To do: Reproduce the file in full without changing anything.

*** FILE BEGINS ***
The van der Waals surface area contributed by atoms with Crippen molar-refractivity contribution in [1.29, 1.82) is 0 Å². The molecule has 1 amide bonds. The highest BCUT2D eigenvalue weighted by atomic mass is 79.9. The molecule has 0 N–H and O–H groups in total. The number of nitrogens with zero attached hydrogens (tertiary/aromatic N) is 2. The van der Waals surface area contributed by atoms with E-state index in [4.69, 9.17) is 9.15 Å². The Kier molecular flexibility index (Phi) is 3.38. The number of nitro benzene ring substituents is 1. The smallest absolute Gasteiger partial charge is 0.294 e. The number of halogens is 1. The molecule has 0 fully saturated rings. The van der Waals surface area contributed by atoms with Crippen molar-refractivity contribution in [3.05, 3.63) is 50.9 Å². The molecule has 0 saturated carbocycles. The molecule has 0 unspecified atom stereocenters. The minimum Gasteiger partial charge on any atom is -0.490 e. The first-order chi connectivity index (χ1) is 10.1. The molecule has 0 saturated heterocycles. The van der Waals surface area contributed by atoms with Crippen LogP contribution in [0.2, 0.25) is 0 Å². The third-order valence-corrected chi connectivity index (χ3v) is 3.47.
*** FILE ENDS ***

The van der Waals surface area contributed by atoms with Crippen molar-refractivity contribution in [1.29, 1.82) is 0 Å². The molecule has 1 amide bonds. The highest BCUT2D eigenvalue weighted by atomic mass is 79.9. The molecule has 0 N–H and O–H groups in total. The number of nitrogens with zero attached hydrogens (tertiary/aromatic N) is 2. The van der Waals surface area contributed by atoms with E-state index in [4.69, 9.17) is 9.15 Å². The Kier molecular flexibility index (Phi) is 3.38. The number of nitro benzene ring substituents is 1. The smallest absolute Gasteiger partial charge is 0.294 e. The number of halogens is 1. The molecule has 0 fully saturated rings. The van der Waals surface area contributed by atoms with Crippen molar-refractivity contribution in [3.05, 3.63) is 50.9 Å². The molecule has 0 saturated carbocycles. The molecule has 0 unspecified atom stereocenters. The minimum Gasteiger partial charge on any atom is -0.490 e. The first-order chi connectivity index (χ1) is 10.1. The molecule has 0 saturated heterocycles. The van der Waals surface area contributed by atoms with Crippen LogP contribution in [0.2, 0.25) is 0 Å². The third-order valence-corrected chi connectivity index (χ3v) is 3.47.